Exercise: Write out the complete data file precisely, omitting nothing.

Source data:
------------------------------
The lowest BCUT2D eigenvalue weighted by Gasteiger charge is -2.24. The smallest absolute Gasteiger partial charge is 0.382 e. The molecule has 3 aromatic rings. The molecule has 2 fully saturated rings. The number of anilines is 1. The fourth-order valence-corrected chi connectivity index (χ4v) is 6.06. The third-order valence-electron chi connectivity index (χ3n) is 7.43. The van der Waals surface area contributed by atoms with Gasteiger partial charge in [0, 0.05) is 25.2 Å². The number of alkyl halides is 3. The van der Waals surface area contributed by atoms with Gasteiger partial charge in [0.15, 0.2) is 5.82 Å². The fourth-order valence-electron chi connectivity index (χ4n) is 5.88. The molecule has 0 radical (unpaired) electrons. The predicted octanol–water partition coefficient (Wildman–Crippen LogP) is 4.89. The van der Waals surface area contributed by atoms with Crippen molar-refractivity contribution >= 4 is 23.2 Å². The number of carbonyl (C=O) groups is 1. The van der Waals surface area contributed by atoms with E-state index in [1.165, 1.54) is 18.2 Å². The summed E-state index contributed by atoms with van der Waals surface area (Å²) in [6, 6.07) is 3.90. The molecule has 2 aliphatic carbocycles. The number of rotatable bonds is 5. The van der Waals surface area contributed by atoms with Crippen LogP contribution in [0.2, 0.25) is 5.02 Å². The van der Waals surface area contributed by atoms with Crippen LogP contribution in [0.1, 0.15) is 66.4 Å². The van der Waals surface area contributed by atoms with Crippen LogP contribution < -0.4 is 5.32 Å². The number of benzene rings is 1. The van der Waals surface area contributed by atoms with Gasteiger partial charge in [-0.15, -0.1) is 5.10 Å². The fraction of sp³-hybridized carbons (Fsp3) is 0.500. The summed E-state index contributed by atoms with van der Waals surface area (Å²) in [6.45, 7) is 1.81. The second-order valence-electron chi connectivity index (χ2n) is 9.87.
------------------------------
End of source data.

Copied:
The lowest BCUT2D eigenvalue weighted by Gasteiger charge is -2.24. The smallest absolute Gasteiger partial charge is 0.382 e. The molecule has 3 aromatic rings. The molecule has 2 fully saturated rings. The number of anilines is 1. The fourth-order valence-corrected chi connectivity index (χ4v) is 6.06. The third-order valence-electron chi connectivity index (χ3n) is 7.43. The van der Waals surface area contributed by atoms with Gasteiger partial charge in [0, 0.05) is 25.2 Å². The number of alkyl halides is 3. The van der Waals surface area contributed by atoms with Gasteiger partial charge in [0.15, 0.2) is 5.82 Å². The fourth-order valence-electron chi connectivity index (χ4n) is 5.88. The molecule has 0 radical (unpaired) electrons. The predicted octanol–water partition coefficient (Wildman–Crippen LogP) is 4.89. The van der Waals surface area contributed by atoms with Crippen molar-refractivity contribution >= 4 is 23.2 Å². The number of carbonyl (C=O) groups is 1. The van der Waals surface area contributed by atoms with E-state index in [1.165, 1.54) is 18.2 Å². The summed E-state index contributed by atoms with van der Waals surface area (Å²) in [6, 6.07) is 3.90. The molecule has 2 aliphatic carbocycles. The number of rotatable bonds is 5. The van der Waals surface area contributed by atoms with Crippen LogP contribution in [0.2, 0.25) is 5.02 Å². The van der Waals surface area contributed by atoms with Crippen LogP contribution in [0.1, 0.15) is 66.4 Å². The van der Waals surface area contributed by atoms with Crippen LogP contribution < -0.4 is 5.32 Å². The number of benzene rings is 1. The van der Waals surface area contributed by atoms with Gasteiger partial charge in [-0.15, -0.1) is 5.10 Å². The fraction of sp³-hybridized carbons (Fsp3) is 0.500. The summed E-state index contributed by atoms with van der Waals surface area (Å²) in [6.45, 7) is 1.81. The second-order valence-electron chi connectivity index (χ2n) is 9.87.